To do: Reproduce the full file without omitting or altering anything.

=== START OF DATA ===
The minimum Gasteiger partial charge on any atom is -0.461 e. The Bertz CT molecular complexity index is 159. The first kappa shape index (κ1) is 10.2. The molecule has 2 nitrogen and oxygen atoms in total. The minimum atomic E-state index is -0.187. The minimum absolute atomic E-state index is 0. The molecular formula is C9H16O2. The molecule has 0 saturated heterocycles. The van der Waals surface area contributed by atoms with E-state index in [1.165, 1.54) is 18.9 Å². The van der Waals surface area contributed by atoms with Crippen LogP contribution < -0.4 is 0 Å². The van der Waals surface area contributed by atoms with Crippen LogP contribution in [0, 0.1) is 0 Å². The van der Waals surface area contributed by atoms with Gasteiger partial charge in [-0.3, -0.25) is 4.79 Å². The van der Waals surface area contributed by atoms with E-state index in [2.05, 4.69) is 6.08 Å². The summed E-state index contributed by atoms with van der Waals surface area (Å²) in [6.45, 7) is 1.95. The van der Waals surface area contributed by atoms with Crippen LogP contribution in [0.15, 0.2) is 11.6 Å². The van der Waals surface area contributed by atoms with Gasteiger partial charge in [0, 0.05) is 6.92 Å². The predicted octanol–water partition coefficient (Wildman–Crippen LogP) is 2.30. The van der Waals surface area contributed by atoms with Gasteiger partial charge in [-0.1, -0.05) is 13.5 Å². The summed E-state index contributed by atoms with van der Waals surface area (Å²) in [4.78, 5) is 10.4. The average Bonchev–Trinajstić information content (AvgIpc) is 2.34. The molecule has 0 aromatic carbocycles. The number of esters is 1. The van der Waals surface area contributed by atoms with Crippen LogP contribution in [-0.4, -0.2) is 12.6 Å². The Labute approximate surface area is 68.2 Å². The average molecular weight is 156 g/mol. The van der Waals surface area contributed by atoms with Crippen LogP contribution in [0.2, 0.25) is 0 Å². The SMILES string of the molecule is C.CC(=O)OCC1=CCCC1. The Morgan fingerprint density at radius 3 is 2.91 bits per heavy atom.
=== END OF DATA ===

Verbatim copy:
The minimum Gasteiger partial charge on any atom is -0.461 e. The Bertz CT molecular complexity index is 159. The first kappa shape index (κ1) is 10.2. The molecule has 2 nitrogen and oxygen atoms in total. The minimum atomic E-state index is -0.187. The minimum absolute atomic E-state index is 0. The molecular formula is C9H16O2. The molecule has 0 saturated heterocycles. The van der Waals surface area contributed by atoms with E-state index in [1.165, 1.54) is 18.9 Å². The van der Waals surface area contributed by atoms with Crippen LogP contribution < -0.4 is 0 Å². The van der Waals surface area contributed by atoms with Crippen LogP contribution in [0, 0.1) is 0 Å². The van der Waals surface area contributed by atoms with Gasteiger partial charge in [-0.3, -0.25) is 4.79 Å². The van der Waals surface area contributed by atoms with E-state index in [2.05, 4.69) is 6.08 Å². The summed E-state index contributed by atoms with van der Waals surface area (Å²) in [6.45, 7) is 1.95. The van der Waals surface area contributed by atoms with Crippen LogP contribution in [0.15, 0.2) is 11.6 Å². The van der Waals surface area contributed by atoms with Gasteiger partial charge in [0, 0.05) is 6.92 Å². The predicted octanol–water partition coefficient (Wildman–Crippen LogP) is 2.30. The van der Waals surface area contributed by atoms with Gasteiger partial charge in [-0.1, -0.05) is 13.5 Å². The summed E-state index contributed by atoms with van der Waals surface area (Å²) in [4.78, 5) is 10.4. The average Bonchev–Trinajstić information content (AvgIpc) is 2.34. The molecule has 0 aromatic carbocycles. The number of esters is 1. The van der Waals surface area contributed by atoms with Crippen LogP contribution in [-0.4, -0.2) is 12.6 Å². The Labute approximate surface area is 68.2 Å². The average molecular weight is 156 g/mol. The van der Waals surface area contributed by atoms with Crippen LogP contribution in [0.2, 0.25) is 0 Å². The SMILES string of the molecule is C.CC(=O)OCC1=CCCC1. The Morgan fingerprint density at radius 3 is 2.91 bits per heavy atom.